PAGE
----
Mikayla Recommends: NOTHING BUT THE TRUTH

Eighth grader Mikayla Woiwor  from Hillsboro, Oregon recommends. . .

Nothing but the Truth (and a few white lies) by  Justina Chen Headley

Have you ever wished you were different, or wished that you could stand out from the crowd? Well, Patricia Yi–Phen Ho wishes everyday to fade into the background. Patty is half White and half Taiwanese, but she feels like there’s a sign pointing to her head saying, “Bully me, I’m Asian!” I liked Nothing but the Truth (and a few white lies) because, as you can see, the characters are funny, the writing is good, and I feel like I can relate to the theme.

Patty Ho lives in a perpetual white out. At her school in Seattle, out of five hundred students, there are exactly two African-Americans; four whole + two half Asians, one Latino, and one Native American. Patty is constantly being harassed because she’s tall, good at math, and because she can’t stand up for herself. Patty thought her life was bad so she never saw it coming when it got even worse. She sees a belly–button grandmother (who sees the future through belly–buttons) and learns that despite her best efforts she was going to math camp.  She never thought that after going there things were going to change for the better. Join Patty Ho as she gets away from her controlling family and discovers who she is.

I liked Nothing but the Truth (and a few white lies) because the characters are funny. My favorite character is the main character Patty. I liked Patty because she categorizes people into groups and in her mind she doesn’t fit into any of them. I also love the way Patty puts things. One of my favorite quotes from Patty was when she described her family. She said,  “It’s as if God cruised through one of those Chinese fast-food buffets and brought Abe the full meal deal so he can pass for Mama’s beloved son. When it came to my turn, all that was left was one of those soggy egg rolls that doesn’t even count as real Chinese food.” I liked this quote because it shows how Patty honestly feels about her family. Patty Ho is a dynamic character and at the end she becomes an honest person. “The whole truth is, I am incomplete,” is what she says when she finally learns to accept the fact that she isn’t white, nor will she ever be.

Another reason I liked this book was because the writing was good. I loved how Justina Chen Headley writes with so much emotion. I think an example of this would be when Patty was talking to her brother Abe. She said, “At first I can’t believe I heard Abe right, heard his words right. Heard the same wistful envy in his voice that saturates my thoughts whenever I see Mama fawning over him, her favorite. But when his breathing goes heavy like he’s been lifting weights or running stairs, I know I’ve heard him clearly for the first time.” This is my all time favorite quote because the writing and emotion is really great. The reason I loved this quotation is because it really makes you open your eyes. It doesn’t bluntly say that Patty didn’t understand her brother, but it hints at it. I also like how it shows that Patty only thought about how her life was so bad and that she never stopped and took a look at things from another perspective. This quotation shows the first time Patty really stepped out of her shoes and looked at her family without all her biases clouding her view. She realizes that all her worries and insecurities really aren’t that big in the grand of things, and that all the things that used to be important now aren’t.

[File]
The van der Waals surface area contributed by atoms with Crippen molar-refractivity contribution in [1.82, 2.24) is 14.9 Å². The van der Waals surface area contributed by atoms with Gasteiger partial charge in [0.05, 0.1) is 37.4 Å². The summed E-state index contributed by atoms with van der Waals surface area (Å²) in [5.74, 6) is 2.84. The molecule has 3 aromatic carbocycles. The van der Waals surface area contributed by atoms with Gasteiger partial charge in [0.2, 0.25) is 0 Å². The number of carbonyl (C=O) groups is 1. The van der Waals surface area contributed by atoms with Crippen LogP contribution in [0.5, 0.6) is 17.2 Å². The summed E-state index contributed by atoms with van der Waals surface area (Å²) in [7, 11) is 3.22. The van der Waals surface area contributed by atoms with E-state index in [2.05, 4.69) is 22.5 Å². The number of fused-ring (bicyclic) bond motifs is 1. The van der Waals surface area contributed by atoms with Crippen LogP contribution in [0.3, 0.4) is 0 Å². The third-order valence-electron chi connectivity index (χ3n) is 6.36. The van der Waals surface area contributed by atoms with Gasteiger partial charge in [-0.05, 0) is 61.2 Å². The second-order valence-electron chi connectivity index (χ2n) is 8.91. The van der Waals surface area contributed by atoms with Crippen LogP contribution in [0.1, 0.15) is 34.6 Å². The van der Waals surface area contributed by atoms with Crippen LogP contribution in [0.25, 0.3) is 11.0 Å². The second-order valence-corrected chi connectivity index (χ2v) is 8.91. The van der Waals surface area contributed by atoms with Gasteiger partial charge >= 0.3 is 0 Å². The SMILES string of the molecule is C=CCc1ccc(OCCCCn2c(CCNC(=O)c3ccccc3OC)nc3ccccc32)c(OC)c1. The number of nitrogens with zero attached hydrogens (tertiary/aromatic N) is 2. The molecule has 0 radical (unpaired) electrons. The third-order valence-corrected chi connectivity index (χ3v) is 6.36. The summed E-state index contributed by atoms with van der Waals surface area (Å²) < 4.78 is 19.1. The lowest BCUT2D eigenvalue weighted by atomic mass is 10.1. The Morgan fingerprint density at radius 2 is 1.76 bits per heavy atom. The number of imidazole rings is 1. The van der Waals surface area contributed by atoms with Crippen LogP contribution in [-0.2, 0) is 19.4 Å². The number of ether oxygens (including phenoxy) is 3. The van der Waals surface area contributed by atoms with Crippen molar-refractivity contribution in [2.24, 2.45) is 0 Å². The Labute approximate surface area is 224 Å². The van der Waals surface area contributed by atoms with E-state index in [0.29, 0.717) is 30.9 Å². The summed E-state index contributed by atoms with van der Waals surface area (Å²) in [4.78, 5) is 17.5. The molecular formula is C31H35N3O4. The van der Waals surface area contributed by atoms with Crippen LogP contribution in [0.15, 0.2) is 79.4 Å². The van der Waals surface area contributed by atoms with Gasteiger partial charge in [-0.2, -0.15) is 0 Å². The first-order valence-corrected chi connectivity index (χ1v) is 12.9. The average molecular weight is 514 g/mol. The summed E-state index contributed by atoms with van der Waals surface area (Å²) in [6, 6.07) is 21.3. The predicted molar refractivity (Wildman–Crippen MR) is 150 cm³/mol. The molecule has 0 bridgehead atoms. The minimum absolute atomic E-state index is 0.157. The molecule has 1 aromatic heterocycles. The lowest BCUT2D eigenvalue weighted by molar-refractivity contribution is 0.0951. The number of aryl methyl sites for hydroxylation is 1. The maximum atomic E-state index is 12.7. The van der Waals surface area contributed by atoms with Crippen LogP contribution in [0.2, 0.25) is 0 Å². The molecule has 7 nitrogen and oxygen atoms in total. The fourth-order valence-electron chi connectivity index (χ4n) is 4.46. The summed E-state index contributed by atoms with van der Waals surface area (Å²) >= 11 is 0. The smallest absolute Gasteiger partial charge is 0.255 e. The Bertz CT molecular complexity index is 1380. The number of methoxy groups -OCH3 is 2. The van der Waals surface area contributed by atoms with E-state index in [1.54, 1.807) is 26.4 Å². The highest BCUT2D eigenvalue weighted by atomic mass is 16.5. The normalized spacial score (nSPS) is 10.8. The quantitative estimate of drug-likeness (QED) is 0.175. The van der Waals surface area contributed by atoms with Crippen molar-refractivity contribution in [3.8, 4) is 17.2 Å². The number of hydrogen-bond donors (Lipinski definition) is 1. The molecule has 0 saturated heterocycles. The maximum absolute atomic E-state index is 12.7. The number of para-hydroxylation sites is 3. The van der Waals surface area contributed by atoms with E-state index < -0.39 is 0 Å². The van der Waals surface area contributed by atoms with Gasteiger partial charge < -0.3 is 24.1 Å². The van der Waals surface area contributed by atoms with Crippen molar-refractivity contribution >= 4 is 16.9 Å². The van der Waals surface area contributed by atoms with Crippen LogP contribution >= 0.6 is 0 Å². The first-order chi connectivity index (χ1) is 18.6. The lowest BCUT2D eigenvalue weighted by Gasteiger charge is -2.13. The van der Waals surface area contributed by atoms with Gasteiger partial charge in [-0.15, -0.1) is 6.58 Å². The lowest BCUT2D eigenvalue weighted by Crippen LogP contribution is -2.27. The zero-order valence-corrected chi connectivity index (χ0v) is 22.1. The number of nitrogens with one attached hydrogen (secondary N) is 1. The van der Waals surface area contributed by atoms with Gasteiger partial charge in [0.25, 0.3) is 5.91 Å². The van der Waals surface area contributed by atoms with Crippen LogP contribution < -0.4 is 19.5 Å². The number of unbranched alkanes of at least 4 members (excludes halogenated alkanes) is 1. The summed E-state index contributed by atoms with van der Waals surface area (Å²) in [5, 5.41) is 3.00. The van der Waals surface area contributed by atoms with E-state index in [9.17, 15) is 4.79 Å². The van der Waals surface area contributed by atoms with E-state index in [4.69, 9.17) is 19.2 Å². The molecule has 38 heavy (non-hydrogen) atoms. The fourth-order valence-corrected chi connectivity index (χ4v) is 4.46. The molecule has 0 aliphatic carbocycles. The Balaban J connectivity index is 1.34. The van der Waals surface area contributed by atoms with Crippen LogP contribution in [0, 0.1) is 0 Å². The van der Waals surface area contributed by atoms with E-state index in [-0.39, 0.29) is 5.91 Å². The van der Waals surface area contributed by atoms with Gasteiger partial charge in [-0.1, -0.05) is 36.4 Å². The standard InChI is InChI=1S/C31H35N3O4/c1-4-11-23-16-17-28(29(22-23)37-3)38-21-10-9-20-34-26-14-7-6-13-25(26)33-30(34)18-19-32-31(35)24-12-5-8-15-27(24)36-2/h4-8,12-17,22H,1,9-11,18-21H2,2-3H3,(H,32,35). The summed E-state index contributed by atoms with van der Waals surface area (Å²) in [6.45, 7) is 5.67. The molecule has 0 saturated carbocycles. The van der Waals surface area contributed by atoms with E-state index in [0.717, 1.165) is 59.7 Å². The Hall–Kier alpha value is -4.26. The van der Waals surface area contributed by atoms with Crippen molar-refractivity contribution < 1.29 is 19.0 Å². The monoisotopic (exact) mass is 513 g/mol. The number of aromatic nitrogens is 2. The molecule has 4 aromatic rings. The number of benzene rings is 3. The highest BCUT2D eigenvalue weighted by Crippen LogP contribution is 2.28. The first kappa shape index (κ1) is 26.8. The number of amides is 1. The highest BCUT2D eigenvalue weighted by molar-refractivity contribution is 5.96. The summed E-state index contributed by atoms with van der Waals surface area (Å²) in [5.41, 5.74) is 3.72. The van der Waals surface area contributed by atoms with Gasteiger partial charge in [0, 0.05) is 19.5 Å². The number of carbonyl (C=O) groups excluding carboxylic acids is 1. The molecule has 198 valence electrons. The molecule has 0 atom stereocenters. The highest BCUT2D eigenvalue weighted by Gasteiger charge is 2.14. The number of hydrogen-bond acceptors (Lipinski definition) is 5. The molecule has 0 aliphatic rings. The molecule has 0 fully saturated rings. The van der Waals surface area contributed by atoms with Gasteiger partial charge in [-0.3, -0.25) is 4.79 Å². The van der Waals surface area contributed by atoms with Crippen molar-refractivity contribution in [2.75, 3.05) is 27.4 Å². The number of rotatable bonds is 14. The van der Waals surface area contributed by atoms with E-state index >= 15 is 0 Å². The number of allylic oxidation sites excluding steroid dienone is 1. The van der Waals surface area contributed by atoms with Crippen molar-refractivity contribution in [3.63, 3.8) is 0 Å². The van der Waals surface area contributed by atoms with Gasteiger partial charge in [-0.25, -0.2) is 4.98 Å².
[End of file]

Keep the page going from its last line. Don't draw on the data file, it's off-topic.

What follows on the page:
In Nothing but the Truth (and a few white lies) , there was one very obvious theme and that was to accept your racial identity. In the book, Patty cares too much about her race and it ends up ruling her life. When she finally lets go she sees the truth and she sees how simple her life really is. The other main theme was that you’re not alone. Patty always thought that she was the only half White – half Taiwanese but when she goes to math camp she realizes that there are hundreds of others. Hundreds of people just like her and that relieves her. I think almost everyone can relate to this theme because I think there’s a time in everyone’s life when you feel alone. Be it when you moved out of your parents’ house for the first time or when you had your first break-up, I think everyone has their moments.

Overall, I liked this book because the characters are funny, the writing is good, and it was easy to relate to the theme. Nothing but the Truth (and a few white lies) just barely got my attention, but when it did I found it was an amazing and heart-warming book about a girl who just couldn’t accept her race. I think anyone who wants a story with meaning should try this book. I loved it and I’m sure you (whoever you are) will too.

~~~

Several of Mikayla’s classmates have also allowed us to publish reviews of what they’re currently reading.  And for recommendations from kids of all ages, check out our Kids Recommend section.

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